Where's the Airport?

China's Extreme Smog Forces Pilots to Train for Blind Landings


An aircraft is barely visible through thick smog on the tarmac of Hongqiao airport in Shanghai as severe pollution blankets the city on Dec. 6

Photograph by Peter Parks/AFP via Getty Images

An aircraft is barely visible through thick smog on the tarmac of Hongqiao airport in Shanghai as severe pollution blankets the city on Dec. 6

Take a flight in China, and there’s a decent chance your flight will be delayed. The nation’s notoriously congested airports are dealing this month with the onset of a particularly extreme bout of lung-choking pollution, which lowers visibility and contributes to airline troubles.

In response, Chinese authorities have mandated that pilots at domestic airlines who fly into the 10 most congested airports be qualified to land when visibility falls below 400 meters (1,300 feet), Bloomberg News reported today, citing the Civil Aviation Administration of China. Currently, domestic flights are diverted when visibility falls below 400 meters. Under the new rule, pilots will need to be rated to land airplanes using the precision auto-landing instruments on most Airbus (EAD:FP) and Boeing (BA) models. Those trickier airport approaches, using radio waves, are the same type that were discussed for bad weather when U.S. regulators decided recently to allow wireless devices in flight. Passengers must still power down their gadgets when the pilot says so.

Chinese officials are aiming to curb flight delays at Beijing Capital and Shanghai Pudong airports, which are marred by two of the world’s worst records for on-time flights. Bloomberg reported that in October, Beijing and Shanghai had on-time departure rates of 38 percent and 39 percent, respectively, the worst among 35 major international airports, according to FlightStats.

The rules apply only to China’s domestic pilots and won’t affect training for U.S. aviators. A spokeswoman for United (UAL), the U.S. airline with the most service to China, says its operations have not been affected by pollution. A FedEx (FDX) spokesman said Friday it has been “business as usual” for its China flights. American (AAL) and Delta (DAL) had no immediate comment.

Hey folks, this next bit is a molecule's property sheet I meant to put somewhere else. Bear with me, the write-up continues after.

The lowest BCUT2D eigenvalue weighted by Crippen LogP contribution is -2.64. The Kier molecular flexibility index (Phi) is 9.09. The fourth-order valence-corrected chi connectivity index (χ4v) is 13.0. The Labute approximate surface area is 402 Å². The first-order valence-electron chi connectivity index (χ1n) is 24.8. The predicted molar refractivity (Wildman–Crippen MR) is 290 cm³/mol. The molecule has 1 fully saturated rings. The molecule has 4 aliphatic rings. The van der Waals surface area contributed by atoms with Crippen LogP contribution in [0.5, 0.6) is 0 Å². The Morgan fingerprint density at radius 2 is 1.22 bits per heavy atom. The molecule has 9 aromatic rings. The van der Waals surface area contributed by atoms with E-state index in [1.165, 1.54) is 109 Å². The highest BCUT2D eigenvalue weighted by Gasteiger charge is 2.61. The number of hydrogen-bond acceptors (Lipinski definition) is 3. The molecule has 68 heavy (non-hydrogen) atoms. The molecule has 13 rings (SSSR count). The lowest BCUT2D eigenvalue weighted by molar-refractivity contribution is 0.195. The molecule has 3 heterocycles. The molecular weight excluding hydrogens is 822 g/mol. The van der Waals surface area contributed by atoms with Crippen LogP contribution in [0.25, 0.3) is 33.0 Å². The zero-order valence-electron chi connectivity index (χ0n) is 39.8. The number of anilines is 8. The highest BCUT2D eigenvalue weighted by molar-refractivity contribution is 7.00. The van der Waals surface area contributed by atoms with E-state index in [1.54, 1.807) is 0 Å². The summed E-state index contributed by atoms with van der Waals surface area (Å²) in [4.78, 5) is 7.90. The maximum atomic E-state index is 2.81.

The kind of low-visibility approach mandated in China has become common for many U.S. carriers, particularly Alaska Airlines (ALK), which has pioneered such landings in Alaska, where fog and rain are frequent. The company says such equipment and pilot training save it about $15 million annually, because cancellations and diversions on flights to Alaskan airports have been reduced. (Here’s an FAA video of the precision approach into Juneau, which, to be clear, is a more sophisticated variety than the instrument approaches required in China starting Jan. 1.)

The technology allows airplanes to follow a precise path even when pilots can’t see much, says Sean Cassidy, an Alaska Airlines captain and national safety coordinator for the Air Line Pilots Association, the largest U.S. pilot union. “Basically you’re monitoring the airplane all the way to when it touches down, and you take over when the airplane starts to slow down on the runway,” he says.

China is plagued with severe pollution made worse in winter due to a heavy reliance on coal-fired power plants to heat homes. The nation also has massive industrial factories that contribute smog to the atmosphere and tens of millions of drivers, leading to frequent congestion on freeways.

Cassidy, a former military pilot who flew in China, says the worst travel-related impact of the country’s air pollution isn’t on U.S. airline operations but on their crews who fly there. “Just because of the air quality, walking, breathing, and trying to exercise—all the things you do on a normal layover—that’s when it becomes hard,” he says.

Bachman is an associate editor for Businessweek.com.

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